Table of Contents
- What are eye floaters?
- Why do people notice an eye floater?
- What do eye floaters look like?
- What are the causes of eye floaters?
- How common are eye floaters?
- What eye diseases are associated with eye floaters?
- What are the risk factors for developing eye floaters?
- Are eye floaters dangerous?
- What types of health care professionals treat eye floaters?
- How do health care professionals diagnose eye floaters?
- Do eye floaters go away?
- What is the treatment for eye floaters?
- Can eye floaters be removed with medication?
- Can eye floaters be removed with surgery?
- Is it possible to prevent eye floaters?
- What is the prognosis for eye floaters?
Quick GuideCommon Eye Problems and Infections
What are the risk factors for developing eye floaters?
Increasing age is a significant risk factor for the development of symptoms of floaters. Being nearsighted (myopic) is a risk factor for eye floaters occurring earlier in life. The process of vitreous syneresis is accelerated in eyes that are highly myopic, and posterior vitreous detachments occur at a younger age in people who are significantly nearsighted. Diabetes is a risk factor for the development of eye floaters that arise due to diabetic retinopathy. Eye injury is an additional risk factor.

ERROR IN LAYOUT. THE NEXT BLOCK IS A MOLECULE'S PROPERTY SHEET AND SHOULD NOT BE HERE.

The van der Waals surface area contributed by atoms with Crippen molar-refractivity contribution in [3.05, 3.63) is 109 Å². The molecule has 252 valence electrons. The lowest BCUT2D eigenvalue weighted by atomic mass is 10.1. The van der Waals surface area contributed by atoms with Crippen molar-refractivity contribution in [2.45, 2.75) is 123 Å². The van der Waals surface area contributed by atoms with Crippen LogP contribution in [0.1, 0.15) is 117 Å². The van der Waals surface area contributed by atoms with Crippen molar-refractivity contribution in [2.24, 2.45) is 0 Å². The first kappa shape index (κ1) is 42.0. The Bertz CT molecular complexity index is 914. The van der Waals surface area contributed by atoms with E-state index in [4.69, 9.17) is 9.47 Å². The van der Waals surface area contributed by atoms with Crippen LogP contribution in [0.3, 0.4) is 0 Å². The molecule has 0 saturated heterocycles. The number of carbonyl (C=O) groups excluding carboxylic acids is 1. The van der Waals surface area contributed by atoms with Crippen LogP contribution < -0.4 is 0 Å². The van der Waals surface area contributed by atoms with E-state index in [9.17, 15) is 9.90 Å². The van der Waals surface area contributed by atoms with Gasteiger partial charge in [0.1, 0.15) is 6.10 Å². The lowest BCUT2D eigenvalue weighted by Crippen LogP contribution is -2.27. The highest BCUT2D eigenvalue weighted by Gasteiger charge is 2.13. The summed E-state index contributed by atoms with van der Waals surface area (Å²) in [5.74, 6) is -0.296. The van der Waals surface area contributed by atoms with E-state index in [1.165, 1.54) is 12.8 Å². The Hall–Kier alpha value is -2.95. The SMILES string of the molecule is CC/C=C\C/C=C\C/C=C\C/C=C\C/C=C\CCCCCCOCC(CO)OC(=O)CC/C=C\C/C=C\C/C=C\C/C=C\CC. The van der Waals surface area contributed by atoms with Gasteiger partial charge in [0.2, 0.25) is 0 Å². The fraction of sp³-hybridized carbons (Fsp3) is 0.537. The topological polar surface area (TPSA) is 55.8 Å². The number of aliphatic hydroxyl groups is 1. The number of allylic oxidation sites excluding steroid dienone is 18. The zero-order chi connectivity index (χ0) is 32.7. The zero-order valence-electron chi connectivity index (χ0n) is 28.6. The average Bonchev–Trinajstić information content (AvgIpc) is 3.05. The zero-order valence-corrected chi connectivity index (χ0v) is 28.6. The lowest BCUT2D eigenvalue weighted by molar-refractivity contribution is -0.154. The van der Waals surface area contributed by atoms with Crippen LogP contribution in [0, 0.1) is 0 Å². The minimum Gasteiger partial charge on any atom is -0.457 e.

Are eye floaters dangerous?
Eye floaters can be annoying and may be anxiety-provoking, but by themselves they are not dangerous. The majority of eye floaters are caused by normal aging changes within the eye. However, a person developing the sudden appearance of eye floaters should be checked by an ophthalmologist to make certain that there is no associated eye abnormality or systemic disease that requires treatment. A sudden onset of many eye floaters or the onset of eye floaters associated with flashing lights could signify a retinal tear that requires treatment to prevent retinal detachment. A curtain or cloud in the vision or a loss of side vision could be a symptom of associated retinal detachment.
Henry, C., et al. "Endophthalmitis following pars plana vitrectomy for vitreous floaters." Clin Ophthalmol 8 (2014): 1649-1653.
Webb, B. F., et al. "of vitreous floaters in a community sample of smartphone users." International Journal of Ophthalmology 6.3 (2013): 402-405. IMAGES: